News, stories and reports from Forestry Commission Scotland and the National Forest Estate

News blog

News, stories and reports from Forestry Commission Scotland and the National Forest Estate. You can follow this feed with RSS or Atom, or on Twitter. We also publish press releases.


Review of forestry planting approval procedures November 2017

Scotland has 1.4million hectares of trees and we continue to work towards reducing the complexity and cost of the tree planting approval process to deliver the national target of 10,000hectares a year.

fcinfo2 forests

Read more ...


New Forestry and Water guidance

New guidance outlining precautions that Scottish Water would like to see taken when forestry activities are undertaken in source water catchments and areas with public drinking water infrastructure (assets) is now available on the Scottish Water website and the Forestry and Water Scotland website.

1055881 

Read more ...


Skye community first to acquire land under the Community Asset Transfer Scheme

The Skye community are the first to acquire land under the Community Asset Transfer Scheme (CATS). CATS was set up to implement the new rights for communities under the Community Empowerment (Scotland) Act 2015 to purchase, lease or use National Forest Estate land if it provides benefits to the local community.

Minginish Community Hall Association (MCHA) have purchased 12.3ha at the Fairy Pools Car Park, Skye which will allow the community to expand the current parking facilities to accommodate 137 vehicles, to alleviate long term problems for visitors and residents, and to install additional visitor facilities.

fairy pools

Photo © Russell Sherwood

Read more ...


Hen Harriers tagged in Highland Perthshire

A Tay Raptor Study Group member has made the exciting discovery of a Hen Harrier’s nest on the National Forest Estate in Highland Perthshire.

Tay Forest District’s environment team was delighted with the find and helped to coordinate the protection and monitoring of these raptors with the ringing and satellite tagging of the chicks when they hatched.

dsc02522press

Read more ...


Woodland Officer vacancy

If you’ve always fancied practicing forestry in a fantastic location why not think about joining Forestry Commission Scotland’s Conservancy team in Argyll?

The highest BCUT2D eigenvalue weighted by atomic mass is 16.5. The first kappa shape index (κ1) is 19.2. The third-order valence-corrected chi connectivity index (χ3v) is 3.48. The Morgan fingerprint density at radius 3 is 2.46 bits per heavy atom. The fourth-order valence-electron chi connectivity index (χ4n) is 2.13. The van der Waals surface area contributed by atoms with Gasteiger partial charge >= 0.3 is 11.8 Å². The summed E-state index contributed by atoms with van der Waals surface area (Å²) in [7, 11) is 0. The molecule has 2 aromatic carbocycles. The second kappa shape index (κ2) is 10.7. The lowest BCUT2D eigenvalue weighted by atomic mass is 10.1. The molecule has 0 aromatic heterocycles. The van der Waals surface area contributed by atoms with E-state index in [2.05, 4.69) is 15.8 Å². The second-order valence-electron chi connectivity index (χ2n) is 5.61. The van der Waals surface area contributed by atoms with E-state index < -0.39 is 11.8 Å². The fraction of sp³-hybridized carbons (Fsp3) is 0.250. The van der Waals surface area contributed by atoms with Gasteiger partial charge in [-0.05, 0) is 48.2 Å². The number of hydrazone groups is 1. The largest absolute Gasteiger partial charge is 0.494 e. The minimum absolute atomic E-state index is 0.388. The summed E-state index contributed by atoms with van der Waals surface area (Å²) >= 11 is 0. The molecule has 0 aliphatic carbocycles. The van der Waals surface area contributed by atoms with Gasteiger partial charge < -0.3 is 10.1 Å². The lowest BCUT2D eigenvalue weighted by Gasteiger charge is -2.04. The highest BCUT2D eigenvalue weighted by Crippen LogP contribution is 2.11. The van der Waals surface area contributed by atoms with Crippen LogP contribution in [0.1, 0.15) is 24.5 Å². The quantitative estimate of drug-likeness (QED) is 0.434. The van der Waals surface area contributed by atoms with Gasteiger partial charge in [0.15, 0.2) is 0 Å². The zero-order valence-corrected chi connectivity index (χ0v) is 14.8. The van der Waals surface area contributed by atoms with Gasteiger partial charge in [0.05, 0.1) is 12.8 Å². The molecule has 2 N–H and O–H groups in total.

Based in Oban, a bustling port and gateway to the Isles, a Woodland Officer is no ordinary job - Argyll has the second largest softwood resource in Scotland and a busy area for commercial forestry. But forestry here is much more than spruce forests, there’s a huge variety of both places and people.

woodland officer 2

Read more ...


Review of forestry planting approval procedures August 2017

Work to implement the recommendations of the Mackinnon review continues as we aim to reduce the complexity and cost of the tree planting approval process to deliver the national target of 10,000ha.

planting

Read more ...


Managing the risks of Hylobius abietis (large pine beetle) in restocking

The Large Pine Beetle (Hylobius abietis) is the most significant pest in Scottish forestry, feeding on the stems of young trees on restock sites, often causing serious damage or death of the tree.

Populations of Hylobius are large enough in some areas of Scotland to devastate a high proportion of a restock site.  The management of Hylobius is a key thread running through the new Forest Enterprise Scotland Restocking Strategy, relating to the pace of restocking and minimising the use of pesticides.

large pine beetle

Read more ...


A82 tree felling work above Loch Ness

One of our most challenging projects is the felling of nearly 100 year old trees on steep slopes high above the A82 between Glencoe and Inverness. The operations will help to improve the resilience of the A82 against unplanned road closures as a result of extreme weather or storm events.

a82

Read more ...


Plant health round-up

The risk of exotic pests and diseases arriving in Scotland is amplified with increasing globalisation, whilst future climate changes could increase the risk of their establishment, spread and impact.

Phytophthora ramorum, Dothistroma needle blight and Chalara dieback of ash remain the highest profile tree health issues in Scotland, and Action Plans for them remain under regular review. Other pests and diseases under close monitoring and management action include pine tree lappet moth and the great spruce bark beetle.

Constant vigilance against new threats, together with continued co-ordinated action to manage existing pests and diseases, is essential if Scotland’s forests are to remain economically, environmentally and socially sustainable. 

scotts view sunrise

Read more ...